“Spending a night out drinking is akin to dismantling every piece of protection we have—our cognition, our decision making, our reaction time, our memory, our standards, our voice. If we thought about alcohol in this way—as something that undermines our collective momentum and personal agency and vitality and self-worth—what would that mean for us? What if we all rejected the poison—then what? I’ll tell you what: world domination, bitches.”
Whitaker asserts that cravings will arise but that you can cope with a craving by 1) accepting it, 2) ignoring the negative narratives you’ve woven around the craving (such as the belief that you can never resist cravings, that cravings mean you’re weak, and so on), 3) exploring the physical sensations of the craving—for instance a tightness in your chest, clenched fists, or other physical changes, and 4) waiting the craving out by not acting on it.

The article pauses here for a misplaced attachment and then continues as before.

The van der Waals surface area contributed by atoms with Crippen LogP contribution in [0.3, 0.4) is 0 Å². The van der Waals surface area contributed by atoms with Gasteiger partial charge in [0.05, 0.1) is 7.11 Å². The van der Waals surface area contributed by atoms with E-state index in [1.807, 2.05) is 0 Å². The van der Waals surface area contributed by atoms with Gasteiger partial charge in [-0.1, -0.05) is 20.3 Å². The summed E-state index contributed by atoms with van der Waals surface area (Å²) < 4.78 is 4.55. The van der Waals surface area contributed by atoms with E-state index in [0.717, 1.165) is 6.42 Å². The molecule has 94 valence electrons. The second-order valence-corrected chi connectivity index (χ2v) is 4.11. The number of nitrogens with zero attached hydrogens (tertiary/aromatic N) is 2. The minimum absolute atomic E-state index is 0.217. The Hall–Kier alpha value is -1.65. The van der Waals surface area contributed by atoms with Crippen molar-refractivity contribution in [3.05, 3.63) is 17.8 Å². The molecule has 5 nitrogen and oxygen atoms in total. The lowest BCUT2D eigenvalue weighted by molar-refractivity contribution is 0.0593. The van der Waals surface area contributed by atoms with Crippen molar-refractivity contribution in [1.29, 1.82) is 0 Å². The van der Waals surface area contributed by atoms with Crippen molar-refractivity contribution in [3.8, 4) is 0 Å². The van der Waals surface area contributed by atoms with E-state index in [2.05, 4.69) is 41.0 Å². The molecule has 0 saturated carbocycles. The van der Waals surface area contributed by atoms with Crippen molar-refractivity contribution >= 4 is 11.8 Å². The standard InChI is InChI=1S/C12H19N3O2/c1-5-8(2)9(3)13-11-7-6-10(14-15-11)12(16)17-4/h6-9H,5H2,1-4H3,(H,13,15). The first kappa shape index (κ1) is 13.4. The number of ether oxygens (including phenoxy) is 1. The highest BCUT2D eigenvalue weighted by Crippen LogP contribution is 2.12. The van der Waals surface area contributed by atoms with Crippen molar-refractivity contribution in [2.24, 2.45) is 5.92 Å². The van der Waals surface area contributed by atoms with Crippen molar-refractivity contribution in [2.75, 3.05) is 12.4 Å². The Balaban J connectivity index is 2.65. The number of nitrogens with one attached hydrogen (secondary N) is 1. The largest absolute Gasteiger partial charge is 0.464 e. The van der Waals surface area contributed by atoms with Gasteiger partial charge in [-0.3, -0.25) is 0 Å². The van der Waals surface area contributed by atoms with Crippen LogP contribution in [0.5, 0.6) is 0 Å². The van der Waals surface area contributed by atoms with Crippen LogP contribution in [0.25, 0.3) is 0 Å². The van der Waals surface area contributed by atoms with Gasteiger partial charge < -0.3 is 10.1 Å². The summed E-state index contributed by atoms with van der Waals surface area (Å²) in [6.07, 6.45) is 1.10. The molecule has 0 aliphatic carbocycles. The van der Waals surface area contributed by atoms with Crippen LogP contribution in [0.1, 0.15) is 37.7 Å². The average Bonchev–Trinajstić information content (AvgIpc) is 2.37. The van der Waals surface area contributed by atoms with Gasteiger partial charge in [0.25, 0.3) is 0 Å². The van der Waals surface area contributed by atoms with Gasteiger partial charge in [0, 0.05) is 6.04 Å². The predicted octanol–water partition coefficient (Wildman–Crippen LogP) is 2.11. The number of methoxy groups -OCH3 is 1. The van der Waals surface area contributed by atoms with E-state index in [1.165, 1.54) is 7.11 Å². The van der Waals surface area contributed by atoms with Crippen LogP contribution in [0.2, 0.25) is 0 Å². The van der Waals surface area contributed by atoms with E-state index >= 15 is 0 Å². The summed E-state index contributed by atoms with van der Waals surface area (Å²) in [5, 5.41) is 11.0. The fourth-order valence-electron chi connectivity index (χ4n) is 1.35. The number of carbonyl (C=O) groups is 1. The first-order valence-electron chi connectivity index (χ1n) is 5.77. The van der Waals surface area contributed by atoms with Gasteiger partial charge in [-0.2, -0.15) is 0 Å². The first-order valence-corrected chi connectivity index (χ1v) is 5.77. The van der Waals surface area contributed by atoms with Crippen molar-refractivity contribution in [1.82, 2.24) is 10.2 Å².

“Sobriety, if it is anything, is paying attention, seeing the wonder and the beauty around us that we so easily sprint by on our way to the next thing. And this is more than fun; this is actually living.”
Find forms of fun to replace the old, self-destructive ways you had fun, recommends Whitaker. These can be “normal” activities, just without the addictive substance (eating out, going to museums, picnics), childish activities (visiting a theme park, bouncing on a trampoline, goofing around with friends), or spending quality time alone (with a good book, show, or craft).
“Alcohol is the only drug in the world where, when you stop taking it, you are seen as having a disease.”
According to Whitaker, alcohol companies invest heavily in marketing that encourages people to continue drinking. This marketing portrays drinking as a normal part of adult life. Particularly for women, alcohol companies stress the normalcy of drinking at every stage in life: motherhood (de-stressing with a post-bedtime drink), career years (happy hours with friends), and retirement (pampering yourself with wine and liquor).